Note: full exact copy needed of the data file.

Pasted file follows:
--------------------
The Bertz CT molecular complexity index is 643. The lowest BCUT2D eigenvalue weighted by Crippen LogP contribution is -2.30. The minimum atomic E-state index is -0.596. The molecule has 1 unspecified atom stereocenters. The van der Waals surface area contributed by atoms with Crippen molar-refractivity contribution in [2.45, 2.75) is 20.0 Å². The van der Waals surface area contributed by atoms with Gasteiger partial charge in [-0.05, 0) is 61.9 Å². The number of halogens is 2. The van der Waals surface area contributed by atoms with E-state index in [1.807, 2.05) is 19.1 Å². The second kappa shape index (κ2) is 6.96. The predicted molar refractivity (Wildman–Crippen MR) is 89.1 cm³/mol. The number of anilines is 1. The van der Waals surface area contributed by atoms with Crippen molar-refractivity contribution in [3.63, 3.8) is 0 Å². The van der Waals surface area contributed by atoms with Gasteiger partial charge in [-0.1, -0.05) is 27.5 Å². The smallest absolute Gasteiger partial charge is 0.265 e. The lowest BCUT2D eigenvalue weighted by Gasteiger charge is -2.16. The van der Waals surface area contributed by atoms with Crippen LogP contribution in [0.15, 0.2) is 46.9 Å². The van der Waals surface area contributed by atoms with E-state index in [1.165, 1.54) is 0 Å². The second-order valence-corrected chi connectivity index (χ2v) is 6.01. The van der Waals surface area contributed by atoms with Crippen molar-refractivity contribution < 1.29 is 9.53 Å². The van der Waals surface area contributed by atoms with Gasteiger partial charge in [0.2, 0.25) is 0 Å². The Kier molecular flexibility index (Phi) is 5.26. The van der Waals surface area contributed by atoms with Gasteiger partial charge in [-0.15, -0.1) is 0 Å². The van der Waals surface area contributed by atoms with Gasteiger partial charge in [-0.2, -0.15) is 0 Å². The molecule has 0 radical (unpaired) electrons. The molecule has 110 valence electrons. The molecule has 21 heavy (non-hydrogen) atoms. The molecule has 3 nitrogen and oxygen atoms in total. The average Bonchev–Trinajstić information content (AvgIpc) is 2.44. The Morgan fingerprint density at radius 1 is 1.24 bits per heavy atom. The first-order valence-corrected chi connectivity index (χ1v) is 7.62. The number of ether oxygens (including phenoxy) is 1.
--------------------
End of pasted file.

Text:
The Bertz CT molecular complexity index is 643. The lowest BCUT2D eigenvalue weighted by Crippen LogP contribution is -2.30. The minimum atomic E-state index is -0.596. The molecule has 1 unspecified atom stereocenters. The van der Waals surface area contributed by atoms with Crippen molar-refractivity contribution in [2.45, 2.75) is 20.0 Å². The van der Waals surface area contributed by atoms with Gasteiger partial charge in [-0.05, 0) is 61.9 Å². The number of halogens is 2. The van der Waals surface area contributed by atoms with E-state index in [1.807, 2.05) is 19.1 Å². The second kappa shape index (κ2) is 6.96. The predicted molar refractivity (Wildman–Crippen MR) is 89.1 cm³/mol. The number of anilines is 1. The van der Waals surface area contributed by atoms with Crippen molar-refractivity contribution in [3.63, 3.8) is 0 Å². The van der Waals surface area contributed by atoms with Gasteiger partial charge in [-0.1, -0.05) is 27.5 Å². The smallest absolute Gasteiger partial charge is 0.265 e. The lowest BCUT2D eigenvalue weighted by Gasteiger charge is -2.16. The van der Waals surface area contributed by atoms with Crippen LogP contribution in [0.15, 0.2) is 46.9 Å². The van der Waals surface area contributed by atoms with E-state index in [1.165, 1.54) is 0 Å². The second-order valence-corrected chi connectivity index (χ2v) is 6.01. The van der Waals surface area contributed by atoms with Crippen molar-refractivity contribution < 1.29 is 9.53 Å². The van der Waals surface area contributed by atoms with Gasteiger partial charge in [0.2, 0.25) is 0 Å². The Kier molecular flexibility index (Phi) is 5.26. The van der Waals surface area contributed by atoms with Gasteiger partial charge in [-0.15, -0.1) is 0 Å². The van der Waals surface area contributed by atoms with Gasteiger partial charge in [-0.2, -0.15) is 0 Å². The molecule has 0 radical (unpaired) electrons. The molecule has 110 valence electrons. The molecule has 21 heavy (non-hydrogen) atoms. The molecule has 3 nitrogen and oxygen atoms in total. The average Bonchev–Trinajstić information content (AvgIpc) is 2.44. The Morgan fingerprint density at radius 1 is 1.24 bits per heavy atom. The first-order valence-corrected chi connectivity index (χ1v) is 7.62. The number of ether oxygens (including phenoxy) is 1.